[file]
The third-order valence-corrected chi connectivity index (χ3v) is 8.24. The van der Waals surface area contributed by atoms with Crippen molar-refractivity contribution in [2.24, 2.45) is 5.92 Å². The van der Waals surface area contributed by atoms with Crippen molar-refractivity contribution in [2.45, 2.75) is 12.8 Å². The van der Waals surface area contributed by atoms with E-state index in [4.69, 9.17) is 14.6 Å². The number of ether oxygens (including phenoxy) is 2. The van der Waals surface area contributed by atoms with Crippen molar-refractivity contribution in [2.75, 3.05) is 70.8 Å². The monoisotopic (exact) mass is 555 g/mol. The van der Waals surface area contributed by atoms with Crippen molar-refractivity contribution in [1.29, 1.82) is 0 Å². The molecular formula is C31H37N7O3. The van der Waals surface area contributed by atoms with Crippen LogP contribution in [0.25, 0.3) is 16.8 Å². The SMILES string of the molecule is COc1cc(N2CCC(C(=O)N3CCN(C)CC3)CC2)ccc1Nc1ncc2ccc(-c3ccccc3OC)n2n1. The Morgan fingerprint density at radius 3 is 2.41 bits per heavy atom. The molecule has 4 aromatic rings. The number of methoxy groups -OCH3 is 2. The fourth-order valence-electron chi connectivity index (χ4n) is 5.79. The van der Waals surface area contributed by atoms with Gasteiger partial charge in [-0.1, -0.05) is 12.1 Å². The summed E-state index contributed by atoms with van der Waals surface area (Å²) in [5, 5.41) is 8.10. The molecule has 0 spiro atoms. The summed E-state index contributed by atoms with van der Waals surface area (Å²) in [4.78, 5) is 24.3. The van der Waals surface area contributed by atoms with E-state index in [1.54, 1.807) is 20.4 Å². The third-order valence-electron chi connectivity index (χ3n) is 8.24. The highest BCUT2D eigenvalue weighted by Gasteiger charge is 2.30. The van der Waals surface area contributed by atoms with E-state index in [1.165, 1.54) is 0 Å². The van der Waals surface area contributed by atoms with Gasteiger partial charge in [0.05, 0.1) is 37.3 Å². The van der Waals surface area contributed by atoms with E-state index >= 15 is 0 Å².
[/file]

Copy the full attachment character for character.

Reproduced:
The third-order valence-corrected chi connectivity index (χ3v) is 8.24. The van der Waals surface area contributed by atoms with Crippen molar-refractivity contribution in [2.24, 2.45) is 5.92 Å². The van der Waals surface area contributed by atoms with Crippen molar-refractivity contribution in [2.45, 2.75) is 12.8 Å². The van der Waals surface area contributed by atoms with E-state index in [4.69, 9.17) is 14.6 Å². The number of ether oxygens (including phenoxy) is 2. The van der Waals surface area contributed by atoms with Crippen molar-refractivity contribution in [2.75, 3.05) is 70.8 Å². The monoisotopic (exact) mass is 555 g/mol. The van der Waals surface area contributed by atoms with Crippen molar-refractivity contribution in [1.29, 1.82) is 0 Å². The molecular formula is C31H37N7O3. The van der Waals surface area contributed by atoms with Crippen LogP contribution in [0.25, 0.3) is 16.8 Å². The SMILES string of the molecule is COc1cc(N2CCC(C(=O)N3CCN(C)CC3)CC2)ccc1Nc1ncc2ccc(-c3ccccc3OC)n2n1. The Morgan fingerprint density at radius 3 is 2.41 bits per heavy atom. The molecule has 4 aromatic rings. The number of methoxy groups -OCH3 is 2. The fourth-order valence-electron chi connectivity index (χ4n) is 5.79. The van der Waals surface area contributed by atoms with Gasteiger partial charge in [-0.1, -0.05) is 12.1 Å². The summed E-state index contributed by atoms with van der Waals surface area (Å²) in [5, 5.41) is 8.10. The molecule has 0 spiro atoms. The summed E-state index contributed by atoms with van der Waals surface area (Å²) in [4.78, 5) is 24.3. The van der Waals surface area contributed by atoms with E-state index in [1.54, 1.807) is 20.4 Å². The third-order valence-electron chi connectivity index (χ3n) is 8.24. The highest BCUT2D eigenvalue weighted by Gasteiger charge is 2.30. The van der Waals surface area contributed by atoms with E-state index in [1.165, 1.54) is 0 Å². The van der Waals surface area contributed by atoms with Gasteiger partial charge in [0.05, 0.1) is 37.3 Å². The van der Waals surface area contributed by atoms with E-state index >= 15 is 0 Å².